This is a solid collection of short stories and nonfiction essays about realistic (or at least scientifically plausible) journeys beyond our Solar System. If you've been reading science fiction very long, or if you're well-versed in real-world space technologies, the essays will offer little new information or insight, but to someone who is just starting to study spaceflight, this is a MUST-READ collection!

If you are a budding science-fiction author, the essays in this book will give you some us
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David Palazzolo
Nov 13, 2012 rated it really liked it
I enjoyed this book immensely. There was a lot on the science fact articles I already had heard before, but much more I hadn't. The stories were all worth reading--Twenty Lights to "the Land of Snow" being the best, but a couple of the stories needed a little more work. The Big Ship and the Wise Old Owl is the one that stands out in this respect--I found the environment and use of nursery rhymes really fascinating but solutions came too easily to the protagonists. There was little to no suspense ...more
Tommy Carlson
Aug 25, 2014 rated it really liked it
This in an intriguing combination of fiction and non, all dealing with interstellar travel. The fiction is pretty sweet, going beyond the usual. (Buddhists in space? Really?) The non-fiction is good, but focused solely on drive alternatives. I would have liked to see some other aspects covered.

One bonus is that most of the non-fiction pieces reference other books that would be of interest.
Kathy Gill
This is a collection of short fiction and non-fiction essays by science fiction authors and physicists exploring what it means to "go interstellar."

Hard science fiction meets science. No FTL (faster than light) stories here. Stories range from "ok" to "good". What's unique is the eclectic mix of fiction and fact.

If Amazon would let me, I'd give this 3.5 stars.


Clayton Yuen
Apr 28, 2013 rated it liked it
Shelves: scifi
Well, a collection of scifi stories with a common theme provides several writers in one book. Good and bad ...... but generally okay since it WAS all about Going Interstellar?!?

Three stars for the average short story . . . .
Cary Grant
Feb 13, 2015 rated it really liked it  ·  review of another edition
Some Pretty Good Stories

There are some pretty good stories in here. Recommended for reading. This reminds me of the old Asimov books combining stories and educational chapters. These chapters are definitely worth reading!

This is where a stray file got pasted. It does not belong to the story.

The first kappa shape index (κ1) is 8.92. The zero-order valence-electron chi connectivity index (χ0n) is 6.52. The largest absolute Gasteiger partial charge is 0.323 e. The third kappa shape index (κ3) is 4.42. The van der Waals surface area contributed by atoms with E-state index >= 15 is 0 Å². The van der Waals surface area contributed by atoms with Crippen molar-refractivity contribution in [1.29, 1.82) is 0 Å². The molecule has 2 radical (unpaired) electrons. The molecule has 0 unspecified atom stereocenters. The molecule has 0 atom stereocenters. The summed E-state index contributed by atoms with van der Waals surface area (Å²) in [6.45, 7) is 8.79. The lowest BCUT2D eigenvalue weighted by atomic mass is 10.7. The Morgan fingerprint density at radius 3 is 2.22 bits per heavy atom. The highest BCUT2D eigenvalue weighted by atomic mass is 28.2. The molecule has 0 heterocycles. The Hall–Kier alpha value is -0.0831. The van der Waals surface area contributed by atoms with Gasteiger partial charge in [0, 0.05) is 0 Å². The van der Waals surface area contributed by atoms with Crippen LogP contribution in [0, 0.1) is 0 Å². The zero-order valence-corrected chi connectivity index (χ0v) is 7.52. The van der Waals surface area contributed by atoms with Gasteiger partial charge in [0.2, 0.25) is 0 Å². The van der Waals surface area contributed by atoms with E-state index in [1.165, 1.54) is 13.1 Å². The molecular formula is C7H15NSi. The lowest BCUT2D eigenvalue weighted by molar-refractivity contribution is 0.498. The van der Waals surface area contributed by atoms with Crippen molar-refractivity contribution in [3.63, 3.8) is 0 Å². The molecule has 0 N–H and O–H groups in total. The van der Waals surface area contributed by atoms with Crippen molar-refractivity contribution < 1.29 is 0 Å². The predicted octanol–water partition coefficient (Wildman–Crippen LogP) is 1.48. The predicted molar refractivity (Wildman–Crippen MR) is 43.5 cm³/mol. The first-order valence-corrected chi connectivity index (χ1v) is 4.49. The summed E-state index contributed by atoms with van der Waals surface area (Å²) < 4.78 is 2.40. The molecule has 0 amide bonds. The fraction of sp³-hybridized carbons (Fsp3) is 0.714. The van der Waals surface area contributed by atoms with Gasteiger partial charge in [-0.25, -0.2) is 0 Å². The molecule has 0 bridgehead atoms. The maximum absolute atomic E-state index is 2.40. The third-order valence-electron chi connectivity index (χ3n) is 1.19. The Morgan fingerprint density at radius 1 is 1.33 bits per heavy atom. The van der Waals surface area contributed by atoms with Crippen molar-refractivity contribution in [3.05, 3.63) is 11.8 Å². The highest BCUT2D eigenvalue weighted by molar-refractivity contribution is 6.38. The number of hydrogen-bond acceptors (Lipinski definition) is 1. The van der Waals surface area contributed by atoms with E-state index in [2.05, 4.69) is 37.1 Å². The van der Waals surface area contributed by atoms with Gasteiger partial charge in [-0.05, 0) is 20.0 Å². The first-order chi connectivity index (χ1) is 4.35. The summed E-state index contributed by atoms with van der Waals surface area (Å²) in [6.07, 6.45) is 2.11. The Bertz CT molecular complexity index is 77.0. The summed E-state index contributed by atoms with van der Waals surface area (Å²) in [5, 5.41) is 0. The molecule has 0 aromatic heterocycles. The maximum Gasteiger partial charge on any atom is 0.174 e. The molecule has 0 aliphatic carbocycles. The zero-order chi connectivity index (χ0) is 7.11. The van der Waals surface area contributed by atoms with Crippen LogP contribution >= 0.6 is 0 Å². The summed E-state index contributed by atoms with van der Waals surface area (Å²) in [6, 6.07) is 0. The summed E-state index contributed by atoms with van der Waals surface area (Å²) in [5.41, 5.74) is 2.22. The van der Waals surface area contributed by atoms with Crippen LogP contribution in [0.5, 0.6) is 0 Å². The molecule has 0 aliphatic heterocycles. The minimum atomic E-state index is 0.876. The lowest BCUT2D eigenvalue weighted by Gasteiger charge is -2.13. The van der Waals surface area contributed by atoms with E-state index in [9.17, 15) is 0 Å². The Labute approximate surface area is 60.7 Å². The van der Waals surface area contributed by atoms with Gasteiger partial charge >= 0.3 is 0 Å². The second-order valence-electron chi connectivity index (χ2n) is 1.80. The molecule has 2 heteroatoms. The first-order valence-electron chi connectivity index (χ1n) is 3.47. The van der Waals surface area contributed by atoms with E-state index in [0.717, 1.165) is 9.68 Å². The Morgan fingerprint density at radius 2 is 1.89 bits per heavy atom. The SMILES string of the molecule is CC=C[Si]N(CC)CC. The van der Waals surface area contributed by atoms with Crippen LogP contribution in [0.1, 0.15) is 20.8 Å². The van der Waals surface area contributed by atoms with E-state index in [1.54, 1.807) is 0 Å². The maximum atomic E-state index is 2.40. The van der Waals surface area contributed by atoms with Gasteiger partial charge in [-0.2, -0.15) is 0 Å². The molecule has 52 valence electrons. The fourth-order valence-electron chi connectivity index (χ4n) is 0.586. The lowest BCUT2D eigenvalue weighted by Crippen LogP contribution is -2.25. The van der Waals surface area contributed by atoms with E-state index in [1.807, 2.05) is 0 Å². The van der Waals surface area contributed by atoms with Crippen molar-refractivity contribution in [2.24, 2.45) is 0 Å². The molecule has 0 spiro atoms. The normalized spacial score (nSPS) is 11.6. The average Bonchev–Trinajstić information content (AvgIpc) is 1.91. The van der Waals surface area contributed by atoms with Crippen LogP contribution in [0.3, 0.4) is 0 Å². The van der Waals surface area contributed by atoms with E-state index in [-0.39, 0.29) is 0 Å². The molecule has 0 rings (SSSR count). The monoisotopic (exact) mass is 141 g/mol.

Pétur
Jul 16, 2012 rated it it was amazing
Absolutely splendid works of art.
Gabrielle
Sep 28, 2016 rated it really liked it
Shelves: sci-fi
Reading the entire book was worth it just for Michael Bishop's "Twenty Lights to 'The Land of Snow'". A really exquisite short story that I wish had been it's own novel.
Liam
Jan 08, 2013 rated it liked it
A neat collection of short stories and essays about generation ships and near-future space travel. Nice read.
Barry Brook
Aug 28, 2013 rated it really liked it
Good mix of hard sci-fi (various short stories, all involving subluminal travel) and interesting factual-based essays on the mid-term possibilities for interstellar flight.
Darrell Grizzle
Sep 18, 2012 rated it it was amazing
A great anthology of science fiction stories and science-fact articles about interstellar travel. The stories by Michael Bishop and Ben Bova are standouts in an excellent collection.
Byron
Jul 18, 2013 rated it really liked it
Awesome anthology and came at a perfect time to help shape New Eden.
Pras
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Joel Rogers
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Ustaaza T.
rated it it was ok
Dec 21, 2012
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Les is the author or co-author of both popular science and science fiction. His latest science fiction novel, "Mission to Methone," will be released by Baen Books on February 6, 2018. Coincidentally, his latest non-fiction book, "Graphene: The Superstrong, Superthin, and Superversatile Material That Will Revolutionize the World," with co-author Joe Meany, will be published the same day (from a dif ...more
More about Les Johnson...
“You know, until I caught a reference in an ancient manuscript, I thought cows were about the size of a chicken.” Chickens and fish being the only animal life aboard, I’d thought so too until this moment. “You mean they’re not?” He shook his head, and his hands sketched improbable dimensions. Now Ennio was frowning. “So . . . The rhymes were altered. I wonder why?” 0 likes
“Everybody loves a good mystery. In this one, Sarah Hoyt sets us up with a secret hidden within the nursery rhymes preserved for kids on a multigenerational starship. Why, one goes on to wonder, would anyone need to hide information on a starship anyhow? *** Sometimes I wonder what would have happened if I hadn’t been twenty and faced with the oldest problem a girl could have. I was being courted by two men and I didn’t know which I preferred.” 0 likes